I was sitting in front of my TV watching game 3 of the NBA Championship Finals, enjoying it immensely, when a startling thought hit me. I like these guys! No, not the players—everybody likes Michael and Magic and their teammates. I liked the coaches.
The exact moment at which this struck me, I believe, was when yet another overhead camera shot of the Los Angeles Laker bench focused on the top of coach Mike Dunleavy's head. There, for all the world to see, was what we refer to these days as male pattern baldness, friar's-crown variation, in full retro-bloom. There was nothing unusual about that, really. Millions of male baby boomers are all too familiar with this hint of mortality and its variations: the receding hairline, the widow's-peak gallop, the full-scale multidirectional cranium exodus, etc.
But the beauty here was that Dunleavy had parted the remainder of his medium-length hair exactly as he always had, as though each and every follicle were flourishing. No hair plugs, no little rug, no weave, no shoe polish. Best of all, no typical NBA basketball coach grandstanding: no slick back, no perm, no sideburn part, no 20-foot single-hair swirl, no Versacian cotton candy froth-whip. In L.A., no less. On a televised event during which the halftime analysts spend their time tousling each other's locks as if they were wash boys at Mr. Eduardo's.
Dunleavy takes the same casual approach to his attire, which is smart but not flashy, what my mother would call "nice." His appearance is merely a reflection of his coaching philosophy—straight ahead, no frills, no GQ covers, let the players play. And I love it.
Same with the Chicago Bulls' coach, Phil Jackson. His hair is a graying, irreverent mass, seemingly an irritating distraction to the man. His attire is cautiously natty, except for the occasional flowered-drapery tie that harks back vaguely to his days as a medallion-wearing SoHo hippie who also played a mean defensive forward for the New York Knicks. During games these days Jackson stays so out of the way and under wraps that sometimes you wonder if he even joins the players during timeouts. His most familiar coaching gesture is to fold his arms on his chest, tilt his head to one side and squint at the court as though perusing a TV set that needs fine-tuning.
And yet we all know that these two men have done their coaching. Jackson has brought a team that seemed destined to play forever in the shadow of the Detroit Pistons into a nearly perfect state of selflessness and grace. And Dunleavy has merely replaced the wet-look genius Pat Riley and taken the Abdul-Jabbar-less Lakers to the Finals.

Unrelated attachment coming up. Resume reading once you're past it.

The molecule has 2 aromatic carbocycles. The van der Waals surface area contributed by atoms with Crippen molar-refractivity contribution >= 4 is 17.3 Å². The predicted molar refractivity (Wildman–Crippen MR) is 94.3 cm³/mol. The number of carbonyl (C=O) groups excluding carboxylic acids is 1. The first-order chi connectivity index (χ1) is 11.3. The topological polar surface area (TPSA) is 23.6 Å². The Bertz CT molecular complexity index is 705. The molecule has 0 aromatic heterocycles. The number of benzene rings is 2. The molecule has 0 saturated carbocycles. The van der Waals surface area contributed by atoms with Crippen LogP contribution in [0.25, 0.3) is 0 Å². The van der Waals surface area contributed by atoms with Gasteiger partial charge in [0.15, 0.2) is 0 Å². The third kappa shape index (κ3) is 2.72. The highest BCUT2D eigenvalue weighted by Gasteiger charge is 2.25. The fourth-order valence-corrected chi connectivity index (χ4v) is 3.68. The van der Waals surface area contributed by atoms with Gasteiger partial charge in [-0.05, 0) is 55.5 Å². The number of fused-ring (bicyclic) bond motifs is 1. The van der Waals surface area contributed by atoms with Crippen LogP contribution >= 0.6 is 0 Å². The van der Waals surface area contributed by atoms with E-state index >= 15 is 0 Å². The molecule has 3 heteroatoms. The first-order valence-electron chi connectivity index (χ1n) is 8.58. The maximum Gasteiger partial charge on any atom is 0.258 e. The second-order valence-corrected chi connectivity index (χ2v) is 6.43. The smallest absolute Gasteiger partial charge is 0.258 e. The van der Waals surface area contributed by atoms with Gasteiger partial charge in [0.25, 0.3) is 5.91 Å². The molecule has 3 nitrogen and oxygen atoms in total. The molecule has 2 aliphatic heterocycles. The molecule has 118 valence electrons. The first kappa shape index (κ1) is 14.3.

Dunleavy played his NBA ball with the Houston Rockets, the San Antonio Spurs, the Philadelphia 76ers and the Milwaukee Bucks. He never stood on ceremony. While an assistant coach for the Bucks he occasionally ripped off his tie and suspenders and played guard, looking a little like a Wall Street investment banker hooping it up with the big boys. Which he was.
In their own unself-conscious ways, what Dunleavy and Jackson both are acknowledging is that basketball is truly a player's game. Of course, we've heard that refrain a thousand times, usually from coaches who then go out and call every play, every box-out, every footstep for every one of their players who enters the game. And the TV announcer and his sidekick (always a former coach) eat it up. This player's game, they inform us, thrives only because of the brilliant machinations of the Einstein-like hair piles in thousand-dollar suits raging on the sidelines.
Baloney. Basketball's a simple game. Kids understand it on second viewing. Here's how you coach the Bulls: "Michael, take the ball and dribble around. After you've drawn enough defenders, leap into the air for a few seconds and pass off. Or dunk. Scottie, bump the hell out of Magic." For the Lakers: "Magic, play every second and run the offense. Everybody else bump the hell out of Jordan."
Those are great strategies, and these have been great games, and I like these coaches for staying out of our way. I am sick to death of coaches kneeling on the sidelines screaming through rolled-up programs at point guards who have only played 100 games this season for those coaches. I can't take many more scowling, furious, stalking martinets like Bobby Knight or Billy Tubbs. Oops, that's college hoops. Well, tell me, is there some reason why college basketball can't be a player's game, too?
I remember, while spending the summer of 1974 in Brooklyn writing about playground basketball in Flatbush, seeing this freckle-faced white kid come to the park to play a serious yet joyful brand of pickup ball with the local black kids. That kid was Dunleavy, then a sophomore at South Carolina. He stayed out of the way and caused no ripples whatsoever, except when he played.
And I sometimes now see Jackson at the gym in suburban Chicago where I play buckets with fellow gym rats. It's the same gym the Bulls use for practice, and Jackson often will stop to look at us hackers as he leaves his office after a day of breaking down film or whatever he does in his windowless room long after his racehorses have left the premises.
He will tilt his head and squint at us and, often as not, will look bemused—just as he does when Jordan breaks the laws of gravity. It's a nice look, in my opinion, and good for the game.
RONALD C. MODRA